Lifestyle Creep

Public enemy number one for financial independence and early retirement

What is lifestyle creep?

Lifestyle creep is an increase in monthly spending due to problematic spending habits. This rising cost of living is the result of people seeking better living conditions. Lifestyle creep takes on two major forms. The first is gradual and hard to notice. Paying others to do chores, dining at nicer restaurants, etc. The second is lumpy and a significant step up. This occurs when you get a new house, apartment, or car that comes with a much larger monthly carrying cost. 

Lifestyle creep is also known as lifestyle inflation. The conscious or subconscious decision to spend more has two common catalysts. The first is when you start to earn more money. This can be from a raise, a new job, or even a significant bonus. The mindset, “now I can afford it” seduces you to upgrade your lifestyle. 

The second catalyst is when people in your social circles spend more money in visible ways. When you see friends, family, and neighbors spending more money. You can feel pressured to do the same. Jealousy is a hardwired human emotion and can make you do dumb things. The flashy and visible luxury items are the easiest to see and the ones that will drive you the craziest. New houses, cars, clothes, jewelry, and expensive trips.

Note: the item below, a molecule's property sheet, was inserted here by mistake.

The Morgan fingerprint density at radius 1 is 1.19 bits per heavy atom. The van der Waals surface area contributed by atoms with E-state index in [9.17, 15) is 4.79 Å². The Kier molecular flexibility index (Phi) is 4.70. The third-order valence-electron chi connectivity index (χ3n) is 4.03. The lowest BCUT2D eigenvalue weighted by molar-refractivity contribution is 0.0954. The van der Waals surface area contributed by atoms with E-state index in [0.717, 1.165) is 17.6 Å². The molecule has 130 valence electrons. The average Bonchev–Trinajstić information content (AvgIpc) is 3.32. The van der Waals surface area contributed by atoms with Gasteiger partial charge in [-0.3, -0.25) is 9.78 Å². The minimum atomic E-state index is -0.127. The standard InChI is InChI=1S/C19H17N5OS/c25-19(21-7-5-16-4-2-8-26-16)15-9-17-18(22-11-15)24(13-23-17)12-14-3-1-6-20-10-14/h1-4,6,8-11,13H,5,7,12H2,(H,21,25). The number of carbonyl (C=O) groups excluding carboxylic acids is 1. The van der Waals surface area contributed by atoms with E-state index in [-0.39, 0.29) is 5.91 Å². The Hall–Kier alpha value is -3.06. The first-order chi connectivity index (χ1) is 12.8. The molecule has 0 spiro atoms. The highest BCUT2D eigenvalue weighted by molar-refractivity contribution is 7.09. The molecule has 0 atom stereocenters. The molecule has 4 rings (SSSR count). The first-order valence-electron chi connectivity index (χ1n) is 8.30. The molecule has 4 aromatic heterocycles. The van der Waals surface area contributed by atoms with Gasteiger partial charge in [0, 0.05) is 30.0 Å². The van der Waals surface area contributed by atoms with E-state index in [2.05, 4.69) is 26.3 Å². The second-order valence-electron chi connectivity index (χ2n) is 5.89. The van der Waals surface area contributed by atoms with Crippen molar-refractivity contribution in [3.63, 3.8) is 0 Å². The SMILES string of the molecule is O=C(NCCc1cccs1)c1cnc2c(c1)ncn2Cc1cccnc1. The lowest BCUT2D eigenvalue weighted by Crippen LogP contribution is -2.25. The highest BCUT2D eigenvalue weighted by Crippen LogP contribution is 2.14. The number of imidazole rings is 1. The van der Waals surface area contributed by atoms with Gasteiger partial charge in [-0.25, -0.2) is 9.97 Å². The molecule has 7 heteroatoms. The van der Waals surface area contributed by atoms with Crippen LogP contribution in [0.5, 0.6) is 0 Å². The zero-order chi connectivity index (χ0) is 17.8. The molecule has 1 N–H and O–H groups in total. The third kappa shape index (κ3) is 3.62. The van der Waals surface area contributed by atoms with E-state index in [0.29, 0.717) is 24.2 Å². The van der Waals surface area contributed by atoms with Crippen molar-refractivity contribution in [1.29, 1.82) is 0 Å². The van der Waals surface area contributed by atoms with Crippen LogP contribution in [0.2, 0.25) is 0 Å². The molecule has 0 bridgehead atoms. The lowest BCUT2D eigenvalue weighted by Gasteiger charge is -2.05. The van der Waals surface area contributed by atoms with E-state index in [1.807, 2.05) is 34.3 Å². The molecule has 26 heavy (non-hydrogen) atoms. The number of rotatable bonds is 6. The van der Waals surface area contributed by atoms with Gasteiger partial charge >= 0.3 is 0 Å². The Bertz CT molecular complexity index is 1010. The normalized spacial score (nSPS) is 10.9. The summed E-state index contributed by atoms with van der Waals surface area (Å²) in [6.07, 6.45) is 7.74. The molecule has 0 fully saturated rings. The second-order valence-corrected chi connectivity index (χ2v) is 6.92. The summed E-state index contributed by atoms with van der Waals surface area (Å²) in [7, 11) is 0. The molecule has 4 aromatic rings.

Whatever you do, don’t try and keep up with the “Joneses.” That’s a fast track to being house poor and unhappy. 

Lifestyle creep definition

“An unbalanced increase in monthly spending as you attempt to improve the comfort of life”

Simple Money Habits

Unbalanced is the operative word. Thoughtful spending across your expense categories aligns your spending with what’s important. You focus on spending money in areas of your life that give you the most value. You also spend aware of your future financial goals. 

You’ll find many other definitions that reference spending discretionary income. Luxury goods that become necessities. An increase in your standard of living. It bits and pieces it’s kind of true and it makes some sense. 

If you practice simple money habits you’ll understand this rhetoric is crazy town. All your income has a purpose. Discretionary income, what in the hell is that! New luxuries become your new necessities! Dear Lord, did you go totally soft? You don’t need to fly first class. Eating non-organic foods will not kill you. Cut your own grass. Clean your own bathrooms. You’ll be fine. Standard of living? Oh economists, they directly relate spending money with a standard of living. Visible head shake. What about spending less money, becoming financially independent, and living an intentional life. That sounds like a better standard of living to me. 

Signs of lifestyle creep

“Lifestyle creep is an evil spirit seeking to create chaos in your financial life.”

Simple Money Habits

Forgetting to sweat the small stuff

Lifestyle creep can start small with everyday purchase decisions. 

  • A few more streaming apps cause they’re only $9.99 a month